“Air pollution is now the world’s largest single environmental health risk”, according to the World Health Organisation, which estimates that, globally, 3.7 million deaths were attributable to outdoor air pollution in 2012. So while the right-wing press might decry being “dictated to” by Brussels, we could equally conclude, as the then Shadow Environment Secretary Maria Eagle did, that EU “meddling” on this issue is instead “a damning indictment of the government’s total failure to tackle the UK’s air pollution.” Along with legal air pollution limits, the EU’s Habitats Directive is also frequently cited as a vital environmental protection potentially threatened by “Brexit.”
Despite providing these protections, the European Union is currently enthusiastically promoting a “polluters’ paradise”: “Investor-to-State Dispute Settlement” (ISDS) systems, which allow corporations to file lawsuits against states in shadowy international tribunals. One example is the €1 billion action brought by the Swedish energy giant Vatenfall against the German government in the International Centre for Settlement of Investment Disputes (ICSID), an institution of the World Bank group based in Washington, DC. Vatenfall argued that the climate-protection requirements being imposed on its coal-fired power plant along the Elbe River in Hamburg would entail "significant additional costs" for the company.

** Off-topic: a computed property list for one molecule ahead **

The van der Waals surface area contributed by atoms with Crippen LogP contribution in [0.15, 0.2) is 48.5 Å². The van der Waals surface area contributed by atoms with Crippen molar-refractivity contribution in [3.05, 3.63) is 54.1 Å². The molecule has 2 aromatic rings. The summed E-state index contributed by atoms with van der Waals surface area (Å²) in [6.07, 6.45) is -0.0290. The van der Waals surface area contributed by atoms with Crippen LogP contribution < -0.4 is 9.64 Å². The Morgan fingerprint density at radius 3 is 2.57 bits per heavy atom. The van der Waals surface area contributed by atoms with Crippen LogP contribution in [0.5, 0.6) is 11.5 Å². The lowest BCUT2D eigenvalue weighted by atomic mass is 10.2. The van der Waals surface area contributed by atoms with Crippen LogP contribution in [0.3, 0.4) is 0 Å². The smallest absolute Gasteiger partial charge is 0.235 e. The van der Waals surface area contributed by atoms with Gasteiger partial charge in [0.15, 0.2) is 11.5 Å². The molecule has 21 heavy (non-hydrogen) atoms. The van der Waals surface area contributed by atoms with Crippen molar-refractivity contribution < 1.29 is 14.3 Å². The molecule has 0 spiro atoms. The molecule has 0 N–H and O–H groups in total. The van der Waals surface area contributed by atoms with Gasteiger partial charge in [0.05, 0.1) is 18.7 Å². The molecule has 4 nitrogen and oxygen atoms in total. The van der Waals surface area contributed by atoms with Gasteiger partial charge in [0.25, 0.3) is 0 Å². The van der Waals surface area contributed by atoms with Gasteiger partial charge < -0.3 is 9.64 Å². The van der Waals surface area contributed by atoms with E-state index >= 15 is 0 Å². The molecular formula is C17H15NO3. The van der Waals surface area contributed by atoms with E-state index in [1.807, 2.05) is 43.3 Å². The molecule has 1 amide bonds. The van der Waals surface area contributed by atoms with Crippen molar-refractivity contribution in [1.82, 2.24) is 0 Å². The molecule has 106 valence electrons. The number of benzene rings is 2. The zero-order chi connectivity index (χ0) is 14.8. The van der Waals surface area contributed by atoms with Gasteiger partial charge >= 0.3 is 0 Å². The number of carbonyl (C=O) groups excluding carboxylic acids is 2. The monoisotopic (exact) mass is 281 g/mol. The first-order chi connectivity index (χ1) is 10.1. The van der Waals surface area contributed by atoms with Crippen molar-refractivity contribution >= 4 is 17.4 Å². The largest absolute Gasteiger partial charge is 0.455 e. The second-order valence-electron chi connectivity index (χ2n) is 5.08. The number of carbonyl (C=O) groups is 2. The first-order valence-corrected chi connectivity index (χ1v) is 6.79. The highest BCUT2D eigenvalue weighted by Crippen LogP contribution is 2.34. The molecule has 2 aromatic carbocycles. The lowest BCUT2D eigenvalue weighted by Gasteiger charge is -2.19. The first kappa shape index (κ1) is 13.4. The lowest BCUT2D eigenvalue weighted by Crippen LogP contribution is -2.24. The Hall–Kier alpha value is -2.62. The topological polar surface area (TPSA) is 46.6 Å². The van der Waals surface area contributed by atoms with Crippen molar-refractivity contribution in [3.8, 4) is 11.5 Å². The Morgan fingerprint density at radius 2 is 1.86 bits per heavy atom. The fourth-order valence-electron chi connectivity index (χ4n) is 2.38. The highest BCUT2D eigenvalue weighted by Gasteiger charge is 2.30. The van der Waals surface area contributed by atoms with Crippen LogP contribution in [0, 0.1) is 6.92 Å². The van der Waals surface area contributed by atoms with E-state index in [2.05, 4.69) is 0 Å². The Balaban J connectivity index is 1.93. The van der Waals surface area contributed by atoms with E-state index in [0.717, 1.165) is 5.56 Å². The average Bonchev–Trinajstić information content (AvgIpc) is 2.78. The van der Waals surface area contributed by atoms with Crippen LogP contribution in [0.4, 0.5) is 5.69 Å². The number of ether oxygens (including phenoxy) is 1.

After the two parties settled out of court in 2010, Vatenfall sued Germany again in 2012 for losses incurred as a result of Angela Merkel’s plan to phase out nuclear power plants, with the German government coughing up over €3.2 million in legal fees from the beginning of the arbitration in 2012 until mid-October 2014. Chevron has attempted to use similar tribunals against Ecuador after being ordered to pay $9.5 billion in compensation for “the contamination of a Rhode-Island-sized section of Ecuador’s Amazon.”